The video sign of No protective action, Uncontrolled fall to the ground and Cervical hypotonia are phrases that describe the same phenomenon where by the player does not use any protective manoeuvres as they fall to the ground, implying that they have already lost consciousness.8 In a detailed reliability study on video signs in AFL, it was noted that players could be ‘floppy’ or ‘stiff’ as they fell to the ground and failed to protect themselves.8 It is acknowledged that No protective action – Stiff is actually the presence of tonic posturing that occurs on impact, before the athlete lands on the ground, and it is therefore not surprising that there is a strong correlation between sports that incorporate these two video signs into their protocols. The video sign No protective action – Floppy is identical to the ‘ragdoll’ sign, often described by video assessors; however, it is preferable to use the more descriptive terms, rather than the term ragdoll, because it is less ambiguous and allows for clear differentiation between those who fall while flaccid (floppy) and tonic (stiff). Two sports use the additional term cervical hypotonia when assessing video for No protective action. In some circumstances a player with No protective action – Floppy may have the arms held in a tackle such that the flaccid characteristic is only identified superior to the cervico-thoracic junction. Some refer to this as cervical hypotonia; however, this term may be misleading as it may suggest that the hypotonia is restricted to the cervical region only. There may be merit in sub-categorising No protective action – Floppy, as Arms-free or Arms-held, to clarify the terminology in this group.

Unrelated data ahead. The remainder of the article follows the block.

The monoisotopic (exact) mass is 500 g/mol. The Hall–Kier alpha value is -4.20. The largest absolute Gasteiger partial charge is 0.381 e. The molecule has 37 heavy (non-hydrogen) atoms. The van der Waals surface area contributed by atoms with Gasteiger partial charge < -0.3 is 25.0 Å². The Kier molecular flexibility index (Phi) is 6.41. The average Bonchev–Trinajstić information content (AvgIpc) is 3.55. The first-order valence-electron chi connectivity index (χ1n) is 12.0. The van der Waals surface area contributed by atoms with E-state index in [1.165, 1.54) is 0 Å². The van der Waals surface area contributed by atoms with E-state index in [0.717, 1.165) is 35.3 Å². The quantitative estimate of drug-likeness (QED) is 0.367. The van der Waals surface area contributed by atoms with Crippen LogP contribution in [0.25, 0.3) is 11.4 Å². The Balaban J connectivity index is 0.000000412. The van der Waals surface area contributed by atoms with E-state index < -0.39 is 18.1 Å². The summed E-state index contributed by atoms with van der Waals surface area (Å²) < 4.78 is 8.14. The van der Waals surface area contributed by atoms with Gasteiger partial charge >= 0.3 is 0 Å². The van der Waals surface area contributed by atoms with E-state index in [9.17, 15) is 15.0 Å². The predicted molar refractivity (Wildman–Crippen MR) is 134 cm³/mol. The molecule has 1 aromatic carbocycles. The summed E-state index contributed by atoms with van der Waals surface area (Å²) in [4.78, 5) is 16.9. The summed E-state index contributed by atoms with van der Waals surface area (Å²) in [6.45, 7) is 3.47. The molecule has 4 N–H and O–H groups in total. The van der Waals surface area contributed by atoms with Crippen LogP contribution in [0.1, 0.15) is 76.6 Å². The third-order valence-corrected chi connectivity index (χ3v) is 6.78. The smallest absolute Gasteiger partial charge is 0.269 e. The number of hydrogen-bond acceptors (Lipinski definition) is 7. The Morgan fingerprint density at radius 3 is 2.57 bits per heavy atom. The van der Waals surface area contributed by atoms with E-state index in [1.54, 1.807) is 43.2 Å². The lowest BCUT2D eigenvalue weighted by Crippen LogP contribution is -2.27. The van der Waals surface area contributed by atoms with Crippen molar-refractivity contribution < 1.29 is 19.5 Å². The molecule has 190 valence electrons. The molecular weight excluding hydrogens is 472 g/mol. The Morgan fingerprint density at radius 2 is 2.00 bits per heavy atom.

Blank and vacant look is a sign that, when present, is highly correlated with the diagnosis of concussion.8 However, it is a sign that can be difficult to assess with video, because it requires an un-obstructed video view of the athlete’s face and eyes and can be obscured by the presence of helmets and face shields. Further, familiarity with the individual athlete is important, because of the variability in athletes’ normal appearance, and as such, a team doctor’s familiarity with the athlete is at an advantage in identifying this video sign.

Disorientation and Confusion/behaviour change are used by a few sports; however, these signs are best elicited during the neurological examination. These signs can be inferred, to a degree, by odd athlete behaviour, such as running in the wrong direction on the field, but disorientation, from a neurocognitive perspective, requires formal clinical examination and cannot be determined from video alone.